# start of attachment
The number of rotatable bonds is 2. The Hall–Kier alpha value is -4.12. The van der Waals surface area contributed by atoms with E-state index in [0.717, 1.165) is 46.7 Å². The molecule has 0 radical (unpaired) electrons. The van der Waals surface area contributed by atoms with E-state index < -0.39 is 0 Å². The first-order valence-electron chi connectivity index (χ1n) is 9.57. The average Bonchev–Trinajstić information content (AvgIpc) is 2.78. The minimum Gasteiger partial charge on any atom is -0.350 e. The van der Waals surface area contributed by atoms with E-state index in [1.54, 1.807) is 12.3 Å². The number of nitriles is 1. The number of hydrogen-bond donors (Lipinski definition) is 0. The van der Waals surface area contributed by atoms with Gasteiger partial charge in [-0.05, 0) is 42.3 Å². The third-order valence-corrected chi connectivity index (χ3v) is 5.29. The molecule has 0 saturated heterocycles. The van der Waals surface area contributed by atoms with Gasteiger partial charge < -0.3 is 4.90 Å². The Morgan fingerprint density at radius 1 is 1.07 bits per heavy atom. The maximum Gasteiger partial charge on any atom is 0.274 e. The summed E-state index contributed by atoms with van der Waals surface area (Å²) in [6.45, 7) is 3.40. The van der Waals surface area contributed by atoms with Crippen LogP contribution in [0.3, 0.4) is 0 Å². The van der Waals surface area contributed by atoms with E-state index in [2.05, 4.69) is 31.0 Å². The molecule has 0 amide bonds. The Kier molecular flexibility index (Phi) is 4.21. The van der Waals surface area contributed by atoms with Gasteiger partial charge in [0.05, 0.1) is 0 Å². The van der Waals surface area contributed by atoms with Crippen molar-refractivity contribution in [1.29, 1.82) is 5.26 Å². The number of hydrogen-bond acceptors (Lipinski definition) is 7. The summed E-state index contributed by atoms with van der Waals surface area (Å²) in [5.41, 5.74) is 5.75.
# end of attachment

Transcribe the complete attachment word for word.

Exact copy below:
The number of rotatable bonds is 2. The Hall–Kier alpha value is -4.12. The van der Waals surface area contributed by atoms with E-state index in [0.717, 1.165) is 46.7 Å². The molecule has 0 radical (unpaired) electrons. The van der Waals surface area contributed by atoms with E-state index < -0.39 is 0 Å². The first-order valence-electron chi connectivity index (χ1n) is 9.57. The average Bonchev–Trinajstić information content (AvgIpc) is 2.78. The minimum Gasteiger partial charge on any atom is -0.350 e. The van der Waals surface area contributed by atoms with E-state index in [1.54, 1.807) is 12.3 Å². The number of nitriles is 1. The number of hydrogen-bond donors (Lipinski definition) is 0. The van der Waals surface area contributed by atoms with Gasteiger partial charge in [-0.05, 0) is 42.3 Å². The third-order valence-corrected chi connectivity index (χ3v) is 5.29. The molecule has 0 saturated heterocycles. The van der Waals surface area contributed by atoms with Gasteiger partial charge < -0.3 is 4.90 Å². The Morgan fingerprint density at radius 1 is 1.07 bits per heavy atom. The maximum Gasteiger partial charge on any atom is 0.274 e. The summed E-state index contributed by atoms with van der Waals surface area (Å²) in [6.45, 7) is 3.40. The van der Waals surface area contributed by atoms with Crippen LogP contribution in [0.3, 0.4) is 0 Å². The van der Waals surface area contributed by atoms with E-state index in [2.05, 4.69) is 31.0 Å². The molecule has 0 amide bonds. The Kier molecular flexibility index (Phi) is 4.21. The van der Waals surface area contributed by atoms with Gasteiger partial charge in [0.05, 0.1) is 0 Å². The van der Waals surface area contributed by atoms with Crippen molar-refractivity contribution in [1.29, 1.82) is 5.26 Å². The number of hydrogen-bond acceptors (Lipinski definition) is 7. The summed E-state index contributed by atoms with van der Waals surface area (Å²) in [5.41, 5.74) is 5.75.